Berlin isn’t the warmest of places, so I was continually surprised by the amount of outdoor seating around the city.  In some neighborhoods, sidewalk cafes, public benches, beer gardens, or terraces seemed to be at every turn.  But what surprised me even more than the sheer amount of seating, was the seemingly ad-hoc, improvised, or innovative nature of many of the options.  Anywhere there was a surface or some extra space, you were bound to find a cushion, a folding chair, a crate, or some recycled materials inviting you to sit down and take a break.  It wasn’t limited to restaurants and bars either - cushions and chairs could be found on the steps, ledges, sidewalks, and street corners outside of clothing stores, gift shops, and all sorts of other random places.
My visit was in April, presumably the time of year when these chairs and cushions first emerge from winter storage.  I’d be curious to take walk through the city in summertime to see them in greater use, and to see if even more sprout up.  It must create an impressively vibrant street life.
Photos taken April, 2014


Take a seat!
Zoom Info
thisbigcity:

soundbitecity:

No Surface Without a Seat
Berlin isn’t the warmest of places, so I was continually surprised by the amount of outdoor seating around the city.  In some neighborhoods, sidewalk cafes, public benches, beer gardens, or terraces seemed to be at every turn.  But what surprised me even more than the sheer amount of seating, was the seemingly ad-hoc, improvised, or innovative nature of many of the options.  Anywhere there was a surface or some extra space, you were bound to find a cushion, a folding chair, a crate, or some recycled materials inviting you to sit down and take a break.  It wasn’t limited to restaurants and bars either - cushions and chairs could be found on the steps, ledges, sidewalks, and street corners outside of clothing stores, gift shops, and all sorts of other random places.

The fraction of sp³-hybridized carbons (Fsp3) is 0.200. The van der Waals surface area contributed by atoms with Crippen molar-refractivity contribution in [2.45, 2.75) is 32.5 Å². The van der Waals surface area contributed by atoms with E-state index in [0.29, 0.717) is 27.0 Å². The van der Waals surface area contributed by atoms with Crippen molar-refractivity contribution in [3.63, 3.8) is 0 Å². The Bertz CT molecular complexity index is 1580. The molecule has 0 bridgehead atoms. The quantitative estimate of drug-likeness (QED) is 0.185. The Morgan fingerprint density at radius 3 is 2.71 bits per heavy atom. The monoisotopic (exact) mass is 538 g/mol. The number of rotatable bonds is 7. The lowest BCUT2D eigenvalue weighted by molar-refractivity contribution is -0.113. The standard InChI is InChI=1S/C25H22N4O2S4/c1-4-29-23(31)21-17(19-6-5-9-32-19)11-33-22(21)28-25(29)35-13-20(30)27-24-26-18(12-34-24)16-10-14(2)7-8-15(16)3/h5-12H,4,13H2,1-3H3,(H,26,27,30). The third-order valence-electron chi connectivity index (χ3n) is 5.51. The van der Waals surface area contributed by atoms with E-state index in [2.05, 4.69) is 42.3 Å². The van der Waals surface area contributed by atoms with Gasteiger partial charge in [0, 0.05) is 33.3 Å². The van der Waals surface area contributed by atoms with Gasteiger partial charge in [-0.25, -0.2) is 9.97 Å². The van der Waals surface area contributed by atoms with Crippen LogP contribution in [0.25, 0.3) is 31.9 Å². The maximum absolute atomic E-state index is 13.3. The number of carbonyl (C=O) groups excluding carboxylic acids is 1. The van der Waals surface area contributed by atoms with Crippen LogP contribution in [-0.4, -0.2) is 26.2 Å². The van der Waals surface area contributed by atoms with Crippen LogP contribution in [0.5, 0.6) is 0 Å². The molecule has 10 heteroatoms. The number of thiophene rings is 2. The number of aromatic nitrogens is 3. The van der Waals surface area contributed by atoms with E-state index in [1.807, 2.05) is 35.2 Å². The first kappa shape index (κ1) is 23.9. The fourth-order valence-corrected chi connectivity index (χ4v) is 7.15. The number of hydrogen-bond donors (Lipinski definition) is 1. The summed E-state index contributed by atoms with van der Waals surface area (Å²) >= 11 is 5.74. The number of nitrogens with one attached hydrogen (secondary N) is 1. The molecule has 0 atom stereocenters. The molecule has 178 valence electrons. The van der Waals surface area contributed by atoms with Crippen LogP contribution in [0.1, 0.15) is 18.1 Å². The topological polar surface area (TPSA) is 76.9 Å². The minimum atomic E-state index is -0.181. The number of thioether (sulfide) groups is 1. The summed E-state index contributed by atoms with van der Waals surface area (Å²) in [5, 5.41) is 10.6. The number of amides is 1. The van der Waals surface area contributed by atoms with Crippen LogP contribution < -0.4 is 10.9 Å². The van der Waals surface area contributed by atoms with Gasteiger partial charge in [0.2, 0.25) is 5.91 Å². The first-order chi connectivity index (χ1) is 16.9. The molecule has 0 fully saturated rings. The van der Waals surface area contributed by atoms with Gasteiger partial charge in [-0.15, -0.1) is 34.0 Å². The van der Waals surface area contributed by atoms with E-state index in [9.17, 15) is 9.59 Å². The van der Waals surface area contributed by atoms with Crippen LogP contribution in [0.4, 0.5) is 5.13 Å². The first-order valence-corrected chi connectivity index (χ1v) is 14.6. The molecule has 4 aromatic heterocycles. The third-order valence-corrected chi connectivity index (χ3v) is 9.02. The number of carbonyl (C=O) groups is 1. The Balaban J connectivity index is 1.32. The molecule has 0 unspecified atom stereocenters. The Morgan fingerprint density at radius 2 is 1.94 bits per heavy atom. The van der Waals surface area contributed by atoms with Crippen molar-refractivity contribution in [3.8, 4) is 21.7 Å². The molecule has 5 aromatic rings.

My visit was in April, presumably the time of year when these chairs and cushions first emerge from winter storage.  I’d be curious to take walk through the city in summertime to see them in greater use, and to see if even more sprout up.  It must create an impressively vibrant street life.
Photos taken April, 2014


Take a seat!
Zoom Info
thisbigcity:

soundbitecity:

No Surface Without a Seat
Berlin isn’t the warmest of places, so I was continually surprised by the amount of outdoor seating around the city.  In some neighborhoods, sidewalk cafes, public benches, beer gardens, or terraces seemed to be at every turn.  But what surprised me even more than the sheer amount of seating, was the seemingly ad-hoc, improvised, or innovative nature of many of the options.  Anywhere there was a surface or some extra space, you were bound to find a cushion, a folding chair, a crate, or some recycled materials inviting you to sit down and take a break.  It wasn’t limited to restaurants and bars either - cushions and chairs could be found on the steps, ledges, sidewalks, and street corners outside of clothing stores, gift shops, and all sorts of other random places.